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How to Write a Receipt

written by: C.D. Crowder•edited by: Wendy Finn•updated: 2/4/2011

To make record keeping easier for yourself and others, it's important to learn how to write a receipt. Learn what information a receipt should include and when you need to write a receipt.

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    Purpose of Receipts

    Receipt When you write a receipt, it records details about the sale of a product. For a business, it serves as a record of every sale. For customers, it serves as proof of purchase in the event they need to return the item or report it on their tax return. Receipts are the best way to keep a paper copy of your transactions within a business. You can scan these into your system for electronic book keeping as well.

    Image Credits: Cardinal Adams Receipt Book

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    What to Include

    The most important part of learning how to write a receipt is understanding what to include. Every receipt must include certain information. The first things that must be included are your company name (personal name if a company name doesn't exist), address, phone number (an alternate contact method is acceptable) and date of the transaction. The next set of required information includes an itemized list of products or services along with the cost of each. Include either the item number, name, description or a combination. Include a sub-total, taxes and final total.

    After everything has been totaled, write down the method of payment. If you are paid by cash, include the cash amount and any money returned. Sign the receipt when it's complete.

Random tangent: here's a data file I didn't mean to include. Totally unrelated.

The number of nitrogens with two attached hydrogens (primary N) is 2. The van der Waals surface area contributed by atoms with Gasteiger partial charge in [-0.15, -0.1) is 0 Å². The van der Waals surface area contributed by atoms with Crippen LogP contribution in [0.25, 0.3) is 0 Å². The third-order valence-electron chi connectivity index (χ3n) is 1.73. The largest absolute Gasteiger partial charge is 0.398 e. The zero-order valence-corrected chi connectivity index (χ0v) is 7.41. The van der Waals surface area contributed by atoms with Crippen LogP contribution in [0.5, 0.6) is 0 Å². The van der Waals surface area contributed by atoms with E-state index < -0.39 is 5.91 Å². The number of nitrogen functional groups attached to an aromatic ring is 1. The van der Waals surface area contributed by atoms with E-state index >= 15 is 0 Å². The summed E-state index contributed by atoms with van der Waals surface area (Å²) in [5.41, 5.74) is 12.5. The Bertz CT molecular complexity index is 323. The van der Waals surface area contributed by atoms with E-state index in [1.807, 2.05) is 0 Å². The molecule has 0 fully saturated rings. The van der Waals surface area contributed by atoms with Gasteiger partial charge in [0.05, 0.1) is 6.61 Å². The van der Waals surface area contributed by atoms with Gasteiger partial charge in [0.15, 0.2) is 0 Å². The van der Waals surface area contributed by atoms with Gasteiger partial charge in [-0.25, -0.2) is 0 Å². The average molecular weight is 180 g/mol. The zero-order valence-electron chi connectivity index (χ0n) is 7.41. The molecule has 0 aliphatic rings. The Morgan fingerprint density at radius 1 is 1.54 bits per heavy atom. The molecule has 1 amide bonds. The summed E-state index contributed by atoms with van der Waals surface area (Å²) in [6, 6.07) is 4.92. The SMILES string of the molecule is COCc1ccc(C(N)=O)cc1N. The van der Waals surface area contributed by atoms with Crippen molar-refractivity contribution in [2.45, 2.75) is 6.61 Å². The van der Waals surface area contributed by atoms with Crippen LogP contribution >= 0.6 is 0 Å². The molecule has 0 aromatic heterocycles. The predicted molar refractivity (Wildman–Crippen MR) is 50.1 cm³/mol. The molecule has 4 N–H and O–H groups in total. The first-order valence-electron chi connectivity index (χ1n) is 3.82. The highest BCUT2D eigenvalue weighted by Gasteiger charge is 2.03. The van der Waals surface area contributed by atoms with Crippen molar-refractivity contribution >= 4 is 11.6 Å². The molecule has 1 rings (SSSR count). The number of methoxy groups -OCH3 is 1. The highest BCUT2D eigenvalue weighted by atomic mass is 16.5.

The exact method of writing a receipt varies based on the template you use. Many financial programs and word processing applications have receipt templates you download and print for free. If you use a template, you can enter the information via computer and then print two copies of the receipt, one for you and one for the customer.

    You can also create your own template or use a receipt book. Be sure all the information listed above is included. If you are writing a receipt for a non-profit donation, be sure to include that the company is non-profit, or list the amount as tax deductible to easily classify it as a donation versus a sale.

    Most receipt books allow you to write two copies of a receipt at once. The top copy is typically the seller's copy and the bottom goes to the customer. Different receipt books may vary. Depending on the number of items you need to include, you may need itemized receipt books, which provide spaces for item numbers and descriptions.

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    When a Receipt is Necessary

    Any time a product is bought or sold, a receipt is necessary. The buyer has the option to refuse a receipt, but the seller should always keep a record for themselves. Receipts are always necessary in a business, no matter how large or small. Personal transactions, such as selling a car to a friend, require a receipt as well. Should anything go wrong, there is proof of when the transaction occurred and how much the seller was paid, along with the method of payment.